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International Biotechnology Trust (IBT) - 31 Aug 2002 (Page 5)

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International Biotechnology Trust (IBT) - 31 Aug 2002
This has severely impacted the performance of IBT. An example of this is Essential
Therapeutics, which is trading at a dollar a share, down from just under four dollars at the start
of the period under review. This is despite a planned restructuring to focus on clinical
development rather than earlier stage research, and an acquisition that brought in an interesting
compound that is already in the clinic.

Positive news has tended to be overlooked by investors and there has been a spate of bad
news from the sector, which has depressed sentiment. This included the ImClone scandal and
concerns over Elan's accounting practices. In addition there have been a number of late stage
product failures including Cubist's injectable antibiotic for pneumonia and Emisphere's oral
heparin formulation. These failures have reminded investors of the risks of drug development
although, given that there are more late-stage drugs in the pipeline than ever before, more late-
stage failures should be expected.

The FDA appears to be taking a more cautious approach to the approval of drugs following a
series of product withdrawals. The perceived increase in regulatory risk has increased the
discount rate that investors use to value biotech stocks, however, history has shown that many
of the drug candidates initially held up by the FDA, are ultimately approved. Recent drug
approvals have largely been ignored by investors, for example Gilead's HIV drug Viread, IDEC's
Zevalin for Non-Hodgkins Lymphoma and portfolio company, Atrix Labs' two formulations of
Eligard for the treatment of advanced prostate cancer.

However, more recently newsflow from the sector has begun to improve with good earnings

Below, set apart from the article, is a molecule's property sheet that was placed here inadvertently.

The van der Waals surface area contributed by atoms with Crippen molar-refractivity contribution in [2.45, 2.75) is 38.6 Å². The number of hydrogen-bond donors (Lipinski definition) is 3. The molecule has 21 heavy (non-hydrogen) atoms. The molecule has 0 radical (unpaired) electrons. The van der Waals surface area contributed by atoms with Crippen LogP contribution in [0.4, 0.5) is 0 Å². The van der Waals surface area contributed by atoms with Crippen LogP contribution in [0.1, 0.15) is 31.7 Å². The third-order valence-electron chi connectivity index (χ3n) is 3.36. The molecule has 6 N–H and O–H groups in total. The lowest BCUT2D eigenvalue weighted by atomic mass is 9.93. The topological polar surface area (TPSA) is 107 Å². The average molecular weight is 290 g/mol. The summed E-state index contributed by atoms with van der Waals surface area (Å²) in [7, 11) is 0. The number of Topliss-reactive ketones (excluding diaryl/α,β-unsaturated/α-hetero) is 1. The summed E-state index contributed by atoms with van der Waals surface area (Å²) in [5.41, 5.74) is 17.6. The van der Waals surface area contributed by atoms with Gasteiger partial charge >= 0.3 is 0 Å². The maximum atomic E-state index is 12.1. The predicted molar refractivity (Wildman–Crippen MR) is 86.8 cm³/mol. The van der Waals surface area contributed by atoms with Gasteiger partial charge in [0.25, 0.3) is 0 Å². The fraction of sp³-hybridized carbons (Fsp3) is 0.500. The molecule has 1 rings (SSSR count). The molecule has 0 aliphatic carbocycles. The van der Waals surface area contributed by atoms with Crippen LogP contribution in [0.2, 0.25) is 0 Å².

numbers from the larger biotech companies and two well-subscribed follow-ons for Telik and
Trimeris. In addition Biogen's Amevive for psoriasis and AstraZeneca's oral cancer drug Iressa
both received positive reviews from FDA advisory panels. Most importantly for sentiment, a new
Commissioner for the FDA was nominated in September. The Agency has been without a Head
since President Bush came to office and this new leadership may help reduce some of the
delays in decision-making. In addition the third Prescription Drug User Fee Act was passed in
June, which should improve funding for the agency and increase the number of reviewers and
external advisers.


The correction in the biotech market overshadows strong fundamentals for the sector; an
increasing supply of new potential drugs driven by scientific innovation, high barriers to entry for
competition and the demand dynamics of an ageing population coupled with increased drug
usage. Biotechnology drugs generally treat serious, life-threatening, and unmet medical needs,
so revenues and earnings are generally insensitive to changes in the macroeconomic
environment. The industry comprises an unprecedented and growing number of profitable
companies, a plethora of products on the market and more than 350 products in late-stage
clinical trials (Phase II or beyond) and while many of these products will not succeed, many of
them will.

Pharmaceutical companies are relying more and more on biotech companies to supply them
with in-licensing opportunities in order to meet double-digit earnings growth expectations. Their
own pipelines are generally lacklustre and they face looming key patent expiries and declining
R&D productivity. There is typically strong competition to in-license late stage products and the
balance of power in negotiating these deals has swung firmly in favour of biotech companies.
An example of a significant late stage transaction is GlaxoSmithKline's $270m licensing of
portfolio company Adolor's Phase III compound Alvimopan. Given the nature of this competition,
pharma companies may start in-licensing some of the more plentiful earlier stage compounds,
which should translate into richer incentives for biotech to partner out these programs. This
could allow biotech companies to bolster their increasingly precious cash piles and to reduce

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